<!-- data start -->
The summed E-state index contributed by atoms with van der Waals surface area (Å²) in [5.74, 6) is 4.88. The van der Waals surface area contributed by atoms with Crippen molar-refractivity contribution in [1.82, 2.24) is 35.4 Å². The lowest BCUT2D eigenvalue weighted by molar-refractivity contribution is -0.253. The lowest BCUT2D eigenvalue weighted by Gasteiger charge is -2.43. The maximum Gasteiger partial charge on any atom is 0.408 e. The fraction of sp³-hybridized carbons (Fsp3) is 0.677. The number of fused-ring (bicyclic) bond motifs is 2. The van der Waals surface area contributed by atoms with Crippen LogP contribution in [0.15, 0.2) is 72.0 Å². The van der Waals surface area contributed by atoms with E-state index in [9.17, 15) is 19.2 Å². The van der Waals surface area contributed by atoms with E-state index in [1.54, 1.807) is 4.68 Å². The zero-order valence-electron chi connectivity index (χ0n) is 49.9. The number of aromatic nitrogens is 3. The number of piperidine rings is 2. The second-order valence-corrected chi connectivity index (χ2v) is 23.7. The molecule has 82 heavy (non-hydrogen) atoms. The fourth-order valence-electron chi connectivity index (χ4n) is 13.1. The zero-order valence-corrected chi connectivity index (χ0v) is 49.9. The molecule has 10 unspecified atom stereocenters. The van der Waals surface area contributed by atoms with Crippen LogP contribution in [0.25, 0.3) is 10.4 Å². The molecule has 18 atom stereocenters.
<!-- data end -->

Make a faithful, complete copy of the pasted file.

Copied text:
The summed E-state index contributed by atoms with van der Waals surface area (Å²) in [5.74, 6) is 4.88. The van der Waals surface area contributed by atoms with Crippen molar-refractivity contribution in [1.82, 2.24) is 35.4 Å². The lowest BCUT2D eigenvalue weighted by molar-refractivity contribution is -0.253. The lowest BCUT2D eigenvalue weighted by Gasteiger charge is -2.43. The maximum Gasteiger partial charge on any atom is 0.408 e. The fraction of sp³-hybridized carbons (Fsp3) is 0.677. The number of fused-ring (bicyclic) bond motifs is 2. The van der Waals surface area contributed by atoms with Crippen LogP contribution in [0.15, 0.2) is 72.0 Å². The van der Waals surface area contributed by atoms with E-state index in [9.17, 15) is 19.2 Å². The van der Waals surface area contributed by atoms with E-state index in [1.54, 1.807) is 4.68 Å². The zero-order valence-electron chi connectivity index (χ0n) is 49.9. The number of aromatic nitrogens is 3. The number of piperidine rings is 2. The second-order valence-corrected chi connectivity index (χ2v) is 23.7. The molecule has 82 heavy (non-hydrogen) atoms. The fourth-order valence-electron chi connectivity index (χ4n) is 13.1. The zero-order valence-corrected chi connectivity index (χ0v) is 49.9. The molecule has 10 unspecified atom stereocenters. The van der Waals surface area contributed by atoms with Crippen LogP contribution in [0.25, 0.3) is 10.4 Å². The molecule has 18 atom stereocenters.